Inspired by one of the most inventive and prolific Disney artists and Imagineers, the John C. Hench Division of Animation and Digital Arts embraces diversity of genre, topics, culture and animation approaches. The program focuses on creative collaboration and critical thinking and attracts top students from around the world who aspire to be the next generation of filmmakers and storytellers.



We aim to maximize options and opportunities for students whether they aspire to work in the animation industry, pursue independent filmmaking, make animated documentaries, teach, do research or scientific visualization. Whether you’re interested in character animation, visual effects, experimental animation, immersive media, motion graphics, projection mapping or art installation, we teach our students how to be strong visual artists, good storytellers and creative problem solvers.



  • IMAX Theater
  • Immersive Media Lab
  • 1 Theater & 8 Screening Rooms
  • 7 Sound Mixing & Music Scoring Stages
  • Foley Stage
  • ADR Stage
  • 9 Sound Editing Suites
  • 8 Editing Labs
  • 4 Color Correction Stations
  • 8 Film & Television Stages
  • Motion Capture Stage
  • Production Equipment Center
  • Sound Equipment Room
  • Production Equipment Center
  • Animation Workstations with Industry Standard Software

John C. Hench and Walt Disney


As an international and multi-cultural program, the John C. Hench Division of Animation and Digital Arts has incorporated into its curriculum a theoretical and critical approach to the development and research of digital art forms as well as an historical understanding of how traditional media, drawing, painting, sculpture, video and installation art have transposed or been incorporated into animation or art in motion.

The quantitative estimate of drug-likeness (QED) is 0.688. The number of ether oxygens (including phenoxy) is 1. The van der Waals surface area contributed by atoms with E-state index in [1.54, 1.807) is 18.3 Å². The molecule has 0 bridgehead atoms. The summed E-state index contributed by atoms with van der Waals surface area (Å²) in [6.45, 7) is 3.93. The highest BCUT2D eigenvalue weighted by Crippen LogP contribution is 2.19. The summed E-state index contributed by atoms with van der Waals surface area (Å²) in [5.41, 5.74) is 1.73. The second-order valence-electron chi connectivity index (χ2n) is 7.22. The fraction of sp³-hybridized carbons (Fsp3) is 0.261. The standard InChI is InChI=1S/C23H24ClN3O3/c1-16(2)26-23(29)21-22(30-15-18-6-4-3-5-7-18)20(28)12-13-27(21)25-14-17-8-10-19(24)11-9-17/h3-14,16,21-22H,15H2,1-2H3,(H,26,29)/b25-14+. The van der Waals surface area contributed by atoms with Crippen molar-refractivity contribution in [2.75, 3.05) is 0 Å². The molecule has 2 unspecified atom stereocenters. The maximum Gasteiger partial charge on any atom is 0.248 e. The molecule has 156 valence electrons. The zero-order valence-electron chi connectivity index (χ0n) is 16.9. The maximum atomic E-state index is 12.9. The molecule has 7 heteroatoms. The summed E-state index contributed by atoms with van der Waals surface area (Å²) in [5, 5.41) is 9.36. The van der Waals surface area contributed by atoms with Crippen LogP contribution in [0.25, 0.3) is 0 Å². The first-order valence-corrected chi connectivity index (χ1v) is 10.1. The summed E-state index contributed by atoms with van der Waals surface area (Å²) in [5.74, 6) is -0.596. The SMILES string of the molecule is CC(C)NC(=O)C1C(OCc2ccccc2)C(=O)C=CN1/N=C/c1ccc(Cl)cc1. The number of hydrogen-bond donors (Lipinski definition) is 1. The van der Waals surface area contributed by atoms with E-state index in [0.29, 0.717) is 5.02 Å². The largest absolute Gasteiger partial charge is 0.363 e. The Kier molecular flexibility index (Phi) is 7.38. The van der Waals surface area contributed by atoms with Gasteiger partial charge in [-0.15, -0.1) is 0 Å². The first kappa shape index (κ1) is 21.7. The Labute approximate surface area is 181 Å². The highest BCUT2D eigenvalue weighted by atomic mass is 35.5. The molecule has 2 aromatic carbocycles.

We have constantly strived to merge new technologies with traditional practice and to encourage the study of the human form, organic media, and gesture as a way to explore complex ideas and emotions across a temporal medium. We truly believe the art form of animation developed as a way to reflect our own physical and mental evolutionary process.[1]

Alisdair Foster wrote in his paper Art in a Post-Newtonian Paradigm, “Art is the language of perception and science has delivered perception as the only reality” [2]

In this context animation has become the most pervasive art form of the 21st century and as Hench DADA’s founding chair stated, it is “the core language of most digital media today.” [3]


  1. Smith, Kathy, Philosophy statement, 2004
  2. Foster, Alisdair “Art in a Post-Newtonian Paradigm” pg. 3. Art of Sight Art, of Mind paper, National Association for Visual Art Conference,  1999
  3. Sorensen, Vibeke, from DADA First Look speech, 2004